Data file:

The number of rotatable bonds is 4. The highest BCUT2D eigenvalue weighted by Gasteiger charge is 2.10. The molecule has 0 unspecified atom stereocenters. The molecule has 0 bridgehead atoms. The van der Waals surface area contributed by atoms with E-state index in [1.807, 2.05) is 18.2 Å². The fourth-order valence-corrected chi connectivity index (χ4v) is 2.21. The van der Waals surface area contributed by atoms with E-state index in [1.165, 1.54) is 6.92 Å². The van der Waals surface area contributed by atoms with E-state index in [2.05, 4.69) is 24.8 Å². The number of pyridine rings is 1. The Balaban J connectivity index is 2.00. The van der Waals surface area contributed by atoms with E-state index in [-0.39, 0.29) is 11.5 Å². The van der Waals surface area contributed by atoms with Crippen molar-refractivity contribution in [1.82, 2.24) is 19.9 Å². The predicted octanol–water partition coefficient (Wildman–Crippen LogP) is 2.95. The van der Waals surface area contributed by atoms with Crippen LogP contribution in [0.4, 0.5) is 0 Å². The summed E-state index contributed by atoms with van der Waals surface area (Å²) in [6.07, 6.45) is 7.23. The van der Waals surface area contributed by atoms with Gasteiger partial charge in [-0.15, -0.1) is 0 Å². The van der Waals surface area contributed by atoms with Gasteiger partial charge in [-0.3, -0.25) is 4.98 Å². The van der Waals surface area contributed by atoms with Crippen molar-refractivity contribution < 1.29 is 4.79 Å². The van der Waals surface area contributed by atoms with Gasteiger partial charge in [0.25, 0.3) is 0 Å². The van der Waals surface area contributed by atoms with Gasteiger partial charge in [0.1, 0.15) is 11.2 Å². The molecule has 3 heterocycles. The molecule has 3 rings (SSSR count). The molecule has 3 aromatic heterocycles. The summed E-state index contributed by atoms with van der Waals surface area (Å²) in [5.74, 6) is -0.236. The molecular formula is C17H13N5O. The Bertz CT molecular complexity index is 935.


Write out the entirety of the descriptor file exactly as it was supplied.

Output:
The number of rotatable bonds is 4. The highest BCUT2D eigenvalue weighted by Gasteiger charge is 2.10. The molecule has 0 unspecified atom stereocenters. The molecule has 0 bridgehead atoms. The van der Waals surface area contributed by atoms with E-state index in [1.807, 2.05) is 18.2 Å². The fourth-order valence-corrected chi connectivity index (χ4v) is 2.21. The van der Waals surface area contributed by atoms with E-state index in [1.165, 1.54) is 6.92 Å². The van der Waals surface area contributed by atoms with E-state index in [2.05, 4.69) is 24.8 Å². The number of pyridine rings is 1. The Balaban J connectivity index is 2.00. The van der Waals surface area contributed by atoms with E-state index in [-0.39, 0.29) is 11.5 Å². The van der Waals surface area contributed by atoms with Crippen molar-refractivity contribution in [1.82, 2.24) is 19.9 Å². The predicted octanol–water partition coefficient (Wildman–Crippen LogP) is 2.95. The van der Waals surface area contributed by atoms with Crippen LogP contribution in [0.4, 0.5) is 0 Å². The summed E-state index contributed by atoms with van der Waals surface area (Å²) in [6.07, 6.45) is 7.23. The van der Waals surface area contributed by atoms with Gasteiger partial charge in [-0.15, -0.1) is 0 Å². The van der Waals surface area contributed by atoms with Gasteiger partial charge in [-0.3, -0.25) is 4.98 Å². The van der Waals surface area contributed by atoms with Crippen molar-refractivity contribution < 1.29 is 4.79 Å². The van der Waals surface area contributed by atoms with Gasteiger partial charge in [0.25, 0.3) is 0 Å². The van der Waals surface area contributed by atoms with Gasteiger partial charge in [0.1, 0.15) is 11.2 Å². The molecule has 3 heterocycles. The molecule has 3 rings (SSSR count). The molecule has 3 aromatic heterocycles. The summed E-state index contributed by atoms with van der Waals surface area (Å²) in [5.74, 6) is -0.236. The molecular formula is C17H13N5O. The Bertz CT molecular complexity index is 935.